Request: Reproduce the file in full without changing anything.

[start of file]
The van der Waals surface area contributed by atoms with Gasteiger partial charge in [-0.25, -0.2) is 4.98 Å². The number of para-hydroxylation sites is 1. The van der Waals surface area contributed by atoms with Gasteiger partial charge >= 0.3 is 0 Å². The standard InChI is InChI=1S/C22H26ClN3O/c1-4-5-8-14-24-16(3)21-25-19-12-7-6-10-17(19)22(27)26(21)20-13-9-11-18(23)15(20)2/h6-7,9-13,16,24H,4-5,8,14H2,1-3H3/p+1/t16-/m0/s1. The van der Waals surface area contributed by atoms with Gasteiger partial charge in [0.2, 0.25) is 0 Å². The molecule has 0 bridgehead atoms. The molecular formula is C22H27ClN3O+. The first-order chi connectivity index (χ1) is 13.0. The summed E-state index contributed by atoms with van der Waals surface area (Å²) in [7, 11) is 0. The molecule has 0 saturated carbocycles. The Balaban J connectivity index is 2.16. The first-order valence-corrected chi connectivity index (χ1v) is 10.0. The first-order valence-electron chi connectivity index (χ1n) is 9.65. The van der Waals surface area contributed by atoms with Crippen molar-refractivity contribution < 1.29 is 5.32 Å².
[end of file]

The van der Waals surface area contributed by atoms with Gasteiger partial charge in [-0.25, -0.2) is 4.98 Å². The number of para-hydroxylation sites is 1. The van der Waals surface area contributed by atoms with Gasteiger partial charge >= 0.3 is 0 Å². The standard InChI is InChI=1S/C22H26ClN3O/c1-4-5-8-14-24-16(3)21-25-19-12-7-6-10-17(19)22(27)26(21)20-13-9-11-18(23)15(20)2/h6-7,9-13,16,24H,4-5,8,14H2,1-3H3/p+1/t16-/m0/s1. The van der Waals surface area contributed by atoms with Gasteiger partial charge in [0.2, 0.25) is 0 Å². The molecule has 0 bridgehead atoms. The molecular formula is C22H27ClN3O+. The first-order chi connectivity index (χ1) is 13.0. The summed E-state index contributed by atoms with van der Waals surface area (Å²) in [7, 11) is 0. The molecule has 0 saturated carbocycles. The Balaban J connectivity index is 2.16. The first-order valence-corrected chi connectivity index (χ1v) is 10.0. The first-order valence-electron chi connectivity index (χ1n) is 9.65. The van der Waals surface area contributed by atoms with Crippen molar-refractivity contribution < 1.29 is 5.32 Å².